When is the credit crisis going to end? How will we know? The credit crisis is getting ready to enter its second phase. This week we examine what that means, and what the economic environment will look like over the coming quarters. We also (sadly) re-visit Freddie and Fannie and examine the risks that they put into the markets. Risks, by the way, that were sanctioned by regulators and encouraged by a Congress that took in hundreds of millions in campaign contributions and lobbying fees. We (the US taxpayer) have taken on a huge risk and potential loss for that paltry few hundred million. Sadly, those who encouraged that risk will by and large be voted back into office rather than ridden out of town on a rail (an old US custom, rather barbaric, but one which should maybe be revived for this purpose). It should make for an interesting letter as we count down the last days of summer.
But first, last winter I mentioned that I am looking for private equity and venture capital funds and investment professionals who specialize in those deals, and asked those who would be interested in looking at the potential deals I see from time to time to write me. I had a nice response, but my filing system is somehow inadequate to the task and I seemed to have misplaced about half the respondees. If you have not heard from me lately and would like to be "at the table," just drop me a note at this email address. And now, let's jump into the letter.
It's All About the Spreads
Credit spreads have been increasing and getting ever more volatile. We are going to look at them in detail this week, as one of the signs that the credit crisis is waning will be when spreads start behaving more normally.
Briefly, when we talk about credit spreads we are generally talking about the difference between a benchmark cost of a bond or index and the higher cost for another unrelated loan or bond. As an example, as of Wednesday, a high-grade corporate bond yielded 3.15% more than US Treasury bonds, based on a Merrill Lynch index. Very roughly speaking, in finance terms that means a typical corporation paid 315 basis points more than a similar longer-dated US Treasury. Thus we talk about the spread being 315 basis points or bps. (A basis point is 1/100 of a percent, which means that there are 100 basis points for each 1% difference in interest rates.)
To see how much credit spreads have moved over the past year, let's look at a few charts (I apologize for some of the fuzziness, but I had to resize them). The data is from www.investinginbonds.com. First, let's look at the cost for a typical US financial firm. The cost has gone from 70 bps to 390 bps! That is over a 500% move - a big hit to margins and profitability.
Merrill Lynch US Financials Index
And it can get much worse for some banks. In the "for what it's worth" department, Iraq's bonds are now considered safer than those of many US banks. The country's $2.7 billion of 5.8% bonds due 2028 have gained 45% since August 2007, according to Merrill Lynch & Co. indexes. Investors demand 4.84 percentage points more in yield to own the debt instead of Treasuries, down from 7.26 percentage points a year ago. The spread is narrower than for notes of Ohio banks National City Corp. and KeyCorp, suggesting Baghdad may be safer for bond investors than Cleveland. National City and KeyCorp, based in Cleveland, have debt ratings of A and spreads of 959 basis points (9.59%) and 7.55 basis points (7.55%), respectively. Iraq debt has no ratings. Clearly the market is ignoring the rating agencies which give the banks an "A" rating. Their debt is priced at the junk level. Go figure. (Source: Bloomberg)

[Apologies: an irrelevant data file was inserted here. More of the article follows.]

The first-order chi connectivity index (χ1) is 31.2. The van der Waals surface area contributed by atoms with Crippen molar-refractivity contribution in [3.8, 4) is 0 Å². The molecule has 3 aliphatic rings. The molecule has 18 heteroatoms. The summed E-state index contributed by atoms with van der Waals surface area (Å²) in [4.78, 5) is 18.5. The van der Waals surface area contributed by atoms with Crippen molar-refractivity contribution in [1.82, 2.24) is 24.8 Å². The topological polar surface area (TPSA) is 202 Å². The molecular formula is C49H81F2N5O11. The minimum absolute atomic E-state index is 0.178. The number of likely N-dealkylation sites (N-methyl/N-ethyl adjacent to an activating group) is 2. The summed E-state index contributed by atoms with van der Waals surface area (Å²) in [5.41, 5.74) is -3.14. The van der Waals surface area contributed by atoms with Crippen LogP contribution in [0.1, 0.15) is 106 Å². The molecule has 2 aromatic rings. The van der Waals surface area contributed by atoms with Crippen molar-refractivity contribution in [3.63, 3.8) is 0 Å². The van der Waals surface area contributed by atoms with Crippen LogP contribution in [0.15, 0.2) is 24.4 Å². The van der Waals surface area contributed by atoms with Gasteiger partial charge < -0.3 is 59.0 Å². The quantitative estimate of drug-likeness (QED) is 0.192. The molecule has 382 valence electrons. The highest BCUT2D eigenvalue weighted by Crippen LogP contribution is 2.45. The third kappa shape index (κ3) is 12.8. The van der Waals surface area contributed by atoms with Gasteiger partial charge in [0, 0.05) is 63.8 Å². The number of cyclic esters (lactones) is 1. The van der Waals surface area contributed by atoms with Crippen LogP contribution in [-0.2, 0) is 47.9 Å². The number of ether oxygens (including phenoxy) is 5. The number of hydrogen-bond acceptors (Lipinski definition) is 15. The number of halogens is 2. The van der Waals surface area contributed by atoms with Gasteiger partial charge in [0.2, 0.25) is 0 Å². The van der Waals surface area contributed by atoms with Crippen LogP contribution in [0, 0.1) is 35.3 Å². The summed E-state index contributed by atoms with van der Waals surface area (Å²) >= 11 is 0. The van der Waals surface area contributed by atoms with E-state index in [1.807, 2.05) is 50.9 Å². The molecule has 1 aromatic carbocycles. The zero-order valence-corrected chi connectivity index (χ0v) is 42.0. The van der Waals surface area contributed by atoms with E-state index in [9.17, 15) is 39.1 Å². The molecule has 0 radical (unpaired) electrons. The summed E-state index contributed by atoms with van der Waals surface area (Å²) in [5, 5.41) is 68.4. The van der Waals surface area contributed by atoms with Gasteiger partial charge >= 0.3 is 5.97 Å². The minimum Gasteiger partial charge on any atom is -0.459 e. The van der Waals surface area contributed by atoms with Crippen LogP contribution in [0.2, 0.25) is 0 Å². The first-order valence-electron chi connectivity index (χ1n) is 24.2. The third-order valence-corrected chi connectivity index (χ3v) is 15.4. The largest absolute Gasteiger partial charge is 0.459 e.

Utilities, which you would think would be somewhat immune to the economic crisis and the recession, have seen their borrowing costs rise by almost 300%.
Merrill Lynch US Utilities Index
Your basic investment-grade corporate bond has risen threefold, from just over 90 bps to almost 280 bps. Again, that puts a real squeeze on profits.
Merrill Lynch US Industrials Index
That's the short-term view. Now, let's drop back and look at what has happened since 1997. Credit spreads are now much higher than even in the worst of the last recession. (Source: Bespoke)
And if you have to go into the high-yield market, which is now once again referred to as the junk bond market, you have really been hit. Your spreads, on average, have risen from 240 bps to over 860 bps in the last year. That means IF (and that is a Big IF) you can find someone to loan you money, you will likely be paying an interest rate close to 13% for your money. (The spread is the green line in the chart below.)
Merrill Lynch US High Yield Index
One last chart. This one is the spread between LIBOR and the Fed funds rate. LIBOR is the London Inter Bank Offer Rate. This is what banks charge each other to lend money among themselves. (This chart courtesy of my friends at GaveKal.) Notice the spikes since 1988: the recession of 1991, the 1998 Long Term Capital Management crisis, and then the lead-up to Y2K. After that, LIBOR went flat.
LIBOR may be the most important rate of all, as so many contracts, including many US and European mortgages, are based on LIBOR. Hedge funds, mortgage banks, large and small corporations, and a host of interest-rate-sensitive investments borrow money based on LIBOR. Few of them anticipated such wild swings.
Bottom line? One of the clues as to the end of the credit crisis will be when credit spreads move back closer to historical norms. And we are not close to that yet.
The Coming Bank Credit Crunch
Banks in the US are going to need to roll over almost $800 billion dollars in medium-term debt in the next 16 months. Banks borrowed heavily in 2006, a lot of it in 2-3 year floating-rate notes, and now they must refinance those notes. Say a bank borrowed at LIBOR plus 50bps. In today's environment, many banks are not going to be able to borrow at such low rates. Remember the two Ohio banks mentioned earlier? These regional banks will have to pay spreads of 7-9%, based on the price of their debt today. If you have to pay 12% to borrow money when prime is at 5% and you are lending at 6-8%, you clearly cannot make a profit. That means they will have to sell assets or raise very expensive equity capital.